The questions that should be keeping every technology reseller and distributor up at night are: “What will our customer experience look like in five years’ time?” and “How do we solve customer problems in a repeatable, scalable manner?” Companies that do not have compelling answers to those questions are in danger of becoming increasingly irrelevant and eventually fading away.
The rise of as-a-service business models has changed the face of our industry at a far quicker pace than we anticipated, even though we started to set up our first cloud businesses nearly 10 years ago. Following the trend, we have seen in television (Netflix), personal transport (Uber), and music (Spotify), technology customers are looking for on-demand solutions and services.
Whether we are talking about an IT manager at a mid-sized manufacturer, an entrepreneur running a marketing agency, or a suburban consumer, they are all tired of being sold the latest and greatest technology. Think about it: when last did you see people queuing around the block to get the latest tablet or smartphone? People are just not as excited about product as they once were.
This trend is likely to accelerate in the wake of the COVID-19 pandemic – people are getting more accustomed to living, shopping and working in a virtual world. Having experienced the ease and power of today’s digital channels, they will be no rush to go back to the old technology purchasing experience. What customers want, instead, is for companies to solve their problems in the moment.
Solutions in the moment
In much the same way as they’ll call up Netflix when they want to be entertained, they want to spin up the software or access the service that meets a business challenge or answers to a lifestyle need. The answer they are looking for – apart from niche markets like gamers and hobbyists – is seldom just technology.
Rather than preoccupying themselves with product specifications, they want to know how a company can help them meet a goal or cure a pain point. This might not even involve them owning a device or product – instead, they are increasingly expecting to be able to pay for services per-use or per month.
For example, if you’re running a small business, you are not interested in owning licences for Microsoft Teams and a bunch of PCs and tablets. What you want is to know that your employees, freelancers and contractors can collaborate easily wherever they are. If you can achieve that goal without owning devices and software, so much the better.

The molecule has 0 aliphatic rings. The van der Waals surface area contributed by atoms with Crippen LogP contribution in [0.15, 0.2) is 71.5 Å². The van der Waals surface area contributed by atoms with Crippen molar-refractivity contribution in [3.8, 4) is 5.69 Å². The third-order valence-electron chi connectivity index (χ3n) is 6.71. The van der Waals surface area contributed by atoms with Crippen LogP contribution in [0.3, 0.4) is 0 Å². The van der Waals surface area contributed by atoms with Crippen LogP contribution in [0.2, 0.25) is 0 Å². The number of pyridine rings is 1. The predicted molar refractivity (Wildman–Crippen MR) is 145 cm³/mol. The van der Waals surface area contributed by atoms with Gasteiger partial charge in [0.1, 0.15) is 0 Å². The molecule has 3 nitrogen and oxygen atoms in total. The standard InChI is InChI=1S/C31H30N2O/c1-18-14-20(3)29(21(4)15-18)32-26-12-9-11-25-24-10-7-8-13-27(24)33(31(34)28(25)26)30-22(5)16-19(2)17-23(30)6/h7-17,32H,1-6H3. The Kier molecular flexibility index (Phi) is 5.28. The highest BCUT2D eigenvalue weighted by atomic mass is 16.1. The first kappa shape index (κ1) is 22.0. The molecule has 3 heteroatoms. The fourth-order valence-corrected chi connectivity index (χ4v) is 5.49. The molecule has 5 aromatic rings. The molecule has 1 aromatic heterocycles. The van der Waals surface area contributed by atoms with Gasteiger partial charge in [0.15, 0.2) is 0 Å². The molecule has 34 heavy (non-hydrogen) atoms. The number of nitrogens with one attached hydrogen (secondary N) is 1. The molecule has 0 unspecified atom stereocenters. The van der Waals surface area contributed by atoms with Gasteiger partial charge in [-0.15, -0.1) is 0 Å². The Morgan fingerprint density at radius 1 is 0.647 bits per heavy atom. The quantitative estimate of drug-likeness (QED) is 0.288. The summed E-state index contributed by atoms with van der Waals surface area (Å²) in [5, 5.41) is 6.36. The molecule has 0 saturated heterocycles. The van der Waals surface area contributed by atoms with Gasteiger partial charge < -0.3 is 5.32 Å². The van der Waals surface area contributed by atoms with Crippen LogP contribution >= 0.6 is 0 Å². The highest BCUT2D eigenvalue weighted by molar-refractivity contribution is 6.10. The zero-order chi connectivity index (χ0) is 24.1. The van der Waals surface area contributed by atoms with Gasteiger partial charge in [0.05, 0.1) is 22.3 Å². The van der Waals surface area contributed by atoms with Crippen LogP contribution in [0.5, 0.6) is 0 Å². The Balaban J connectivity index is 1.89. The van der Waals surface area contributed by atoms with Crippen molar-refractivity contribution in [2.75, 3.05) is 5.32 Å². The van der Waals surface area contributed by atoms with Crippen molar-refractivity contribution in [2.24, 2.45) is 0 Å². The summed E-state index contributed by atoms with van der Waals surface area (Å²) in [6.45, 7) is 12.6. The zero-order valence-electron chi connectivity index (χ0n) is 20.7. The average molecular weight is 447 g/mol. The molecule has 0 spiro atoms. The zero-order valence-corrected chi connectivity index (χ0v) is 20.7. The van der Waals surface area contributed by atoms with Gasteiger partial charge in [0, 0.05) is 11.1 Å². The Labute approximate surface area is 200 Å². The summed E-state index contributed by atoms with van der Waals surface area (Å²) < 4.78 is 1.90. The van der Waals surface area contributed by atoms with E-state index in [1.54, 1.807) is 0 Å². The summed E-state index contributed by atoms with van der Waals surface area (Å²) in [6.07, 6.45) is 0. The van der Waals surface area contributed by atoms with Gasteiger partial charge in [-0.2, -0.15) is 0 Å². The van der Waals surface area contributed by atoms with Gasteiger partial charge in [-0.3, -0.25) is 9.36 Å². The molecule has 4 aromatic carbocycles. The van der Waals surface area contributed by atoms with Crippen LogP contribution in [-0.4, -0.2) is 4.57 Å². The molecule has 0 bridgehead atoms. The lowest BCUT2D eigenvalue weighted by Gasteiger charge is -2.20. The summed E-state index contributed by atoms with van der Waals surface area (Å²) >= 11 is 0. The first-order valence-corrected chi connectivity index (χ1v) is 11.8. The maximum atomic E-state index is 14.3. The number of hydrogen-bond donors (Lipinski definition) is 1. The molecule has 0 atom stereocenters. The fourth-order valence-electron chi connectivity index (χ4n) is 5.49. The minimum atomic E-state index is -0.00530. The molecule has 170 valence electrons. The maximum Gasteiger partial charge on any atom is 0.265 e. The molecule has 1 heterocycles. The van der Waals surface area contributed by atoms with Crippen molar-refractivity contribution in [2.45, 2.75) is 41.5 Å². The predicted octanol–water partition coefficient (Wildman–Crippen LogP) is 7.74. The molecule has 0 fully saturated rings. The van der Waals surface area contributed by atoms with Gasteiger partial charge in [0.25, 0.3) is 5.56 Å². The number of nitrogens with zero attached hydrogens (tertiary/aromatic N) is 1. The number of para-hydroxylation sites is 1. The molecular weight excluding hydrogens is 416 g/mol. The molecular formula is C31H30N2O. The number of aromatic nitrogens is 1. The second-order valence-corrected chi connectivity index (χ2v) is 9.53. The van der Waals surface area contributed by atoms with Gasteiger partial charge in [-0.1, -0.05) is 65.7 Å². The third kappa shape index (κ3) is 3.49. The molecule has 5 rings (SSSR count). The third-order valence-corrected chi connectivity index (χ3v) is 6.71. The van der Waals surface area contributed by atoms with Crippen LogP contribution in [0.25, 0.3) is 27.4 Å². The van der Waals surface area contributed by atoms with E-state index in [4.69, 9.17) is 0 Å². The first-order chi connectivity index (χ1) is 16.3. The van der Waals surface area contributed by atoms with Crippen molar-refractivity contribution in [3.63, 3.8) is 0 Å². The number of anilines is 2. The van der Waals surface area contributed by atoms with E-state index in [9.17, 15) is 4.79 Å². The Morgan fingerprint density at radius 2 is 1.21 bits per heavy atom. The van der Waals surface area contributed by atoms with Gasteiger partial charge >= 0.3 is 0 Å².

Or if you’re in retail and your sales peak from Black Friday to Christmas, you want to be able to process transactions at the point of sale and on your website with no downtime or disruption. You don’t, however, necessarily want to know about the technical specs of the back-end technology that makes it all possible, or to own infrastructure that you’ll own really put to work for a few weeks a year.
Most IT resellers and distributors – indeed, incumbents in most industries, full-stop – are struggling with this transition. We are used to flogging product because that’s what we have in our warehouse. It’s likely to be a poor model for the future when people are moving away from owning stuff. Look at Netflix, people don’t want to buy the DVD (the product) – they want to be entertained (the outcome).
Companies that succeed in this world will be masters of data-driven marketing rather than of pushing product. They will gather data – in a way that is respectful of customers’ privacy and security concerns – and use it to craft the right offer in the right moment for each customer. This will be about reengineering the customer experience to give people what they actually want and need.
Again, it’s important to note that many customers who never used ecommerce much or at all before are being forced to shop online for everything from household necessities to business solutions. Physical channels and face-to-face interaction have been side-lined with customers doing their own research online rather than speaking to a dealer for advice,
In our own business, we have realised that the returns on hard selling are diminishing. We are increasing our investment in marketing to keep pace with our customers. The discipline is less about the hard sell than about building capabilities to customise offerings for customers and deliver them at the precise time they are needed. Artificial intelligence (AI) and big data will have a crucial role to play here, but so will something else that the IT industry sometimes forgets about: speaking to the end-user.
The reality is that products have become commoditised and the differences in the specs and features are not going to matter much to most users. What does matter to them is the utility they get from their relationship with a company. The companies that will lead in the years to come are those that are able to listen to what customers want and rapidly respond.